She started writing a book, spent more time with her 12 grandchildren and started a weekly cable television talk show through the City University of New York. But she said she saw something in Mr. Obama that drew her back into politics. She canvassed for Mr. Obama on the Upper West Side, sold buttons and held informational events.
Having been at the 1968 Democratic National Convention, when the vote to elect Hubert H. Humphrey as the party nominee was marred by bitter dissension, Ms. Eldridge said she was glad that it appears the vote in Denver will go smoothly.
“I just don’t want to get into any of those floor things,” she said. “It’s time that we stay unified.”
Until about two years ago, Arthur Leopold, 20, the youngest member of the New York delegation, was focused on skiing, not politics. While he was attending boarding school in Vermont, he was training to make the United States ski team.
“I didn’t even know what a convention was three years ago, to be honest,” he said. When he fell short of making the ski team — “I didn’t make the cut,” he explained — he began to immerse himself in politics. He interned for Representative Carolyn B. Maloney and was quickly tapped to manage her campaign for re-election in 2006.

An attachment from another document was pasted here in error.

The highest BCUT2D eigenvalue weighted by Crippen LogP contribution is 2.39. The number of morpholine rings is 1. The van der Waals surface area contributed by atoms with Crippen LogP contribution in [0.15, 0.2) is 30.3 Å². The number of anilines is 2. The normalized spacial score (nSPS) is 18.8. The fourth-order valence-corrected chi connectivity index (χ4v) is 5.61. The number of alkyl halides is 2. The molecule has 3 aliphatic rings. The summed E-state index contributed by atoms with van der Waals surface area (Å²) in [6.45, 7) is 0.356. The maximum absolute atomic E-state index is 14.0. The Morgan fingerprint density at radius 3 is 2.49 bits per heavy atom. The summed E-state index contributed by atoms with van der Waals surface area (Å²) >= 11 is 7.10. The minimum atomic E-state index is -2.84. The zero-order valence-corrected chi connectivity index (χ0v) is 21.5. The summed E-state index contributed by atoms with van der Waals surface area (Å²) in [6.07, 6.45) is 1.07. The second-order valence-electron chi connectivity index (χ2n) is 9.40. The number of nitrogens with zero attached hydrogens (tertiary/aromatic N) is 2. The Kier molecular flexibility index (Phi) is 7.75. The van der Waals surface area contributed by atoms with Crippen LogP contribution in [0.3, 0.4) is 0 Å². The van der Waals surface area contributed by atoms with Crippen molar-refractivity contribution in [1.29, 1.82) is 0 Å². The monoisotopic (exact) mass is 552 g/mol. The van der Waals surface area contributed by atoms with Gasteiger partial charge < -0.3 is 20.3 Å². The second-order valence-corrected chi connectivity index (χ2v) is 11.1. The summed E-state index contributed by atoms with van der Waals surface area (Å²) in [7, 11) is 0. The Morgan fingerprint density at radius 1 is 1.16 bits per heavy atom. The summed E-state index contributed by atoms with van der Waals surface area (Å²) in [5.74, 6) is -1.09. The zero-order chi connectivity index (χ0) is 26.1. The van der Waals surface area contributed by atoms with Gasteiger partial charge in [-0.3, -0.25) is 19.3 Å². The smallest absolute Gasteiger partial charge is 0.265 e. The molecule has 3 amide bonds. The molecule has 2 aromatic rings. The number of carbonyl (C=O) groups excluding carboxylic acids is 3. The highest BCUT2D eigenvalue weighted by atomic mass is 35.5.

“I definitely didn’t see myself getting this involved,” he said. Mr. Leopold deferred his enrollment at Duke University for two years (he will not attend his first class there until after the convention is over) while he worked for Ms. Maloney and started a political consulting firm. Using Facebook and the old-fashioned telephone, he has raised money for Mr. Obama this year — “the campaign has me at a little more than $200,000 right now,” he said.
“This is my first convention, my first time voting for the president, the works,” he said.
Anxious Party Hopes to Show Strong Obama
DENVER — Democrats gathering here for their nominating convention are significantly more nervous about Senator Barack Obama’s prospects this fall than they were a month ago, and are urging him to use the next four days to address weaknesses in his candidacy and lingering party divisions from the primary fight.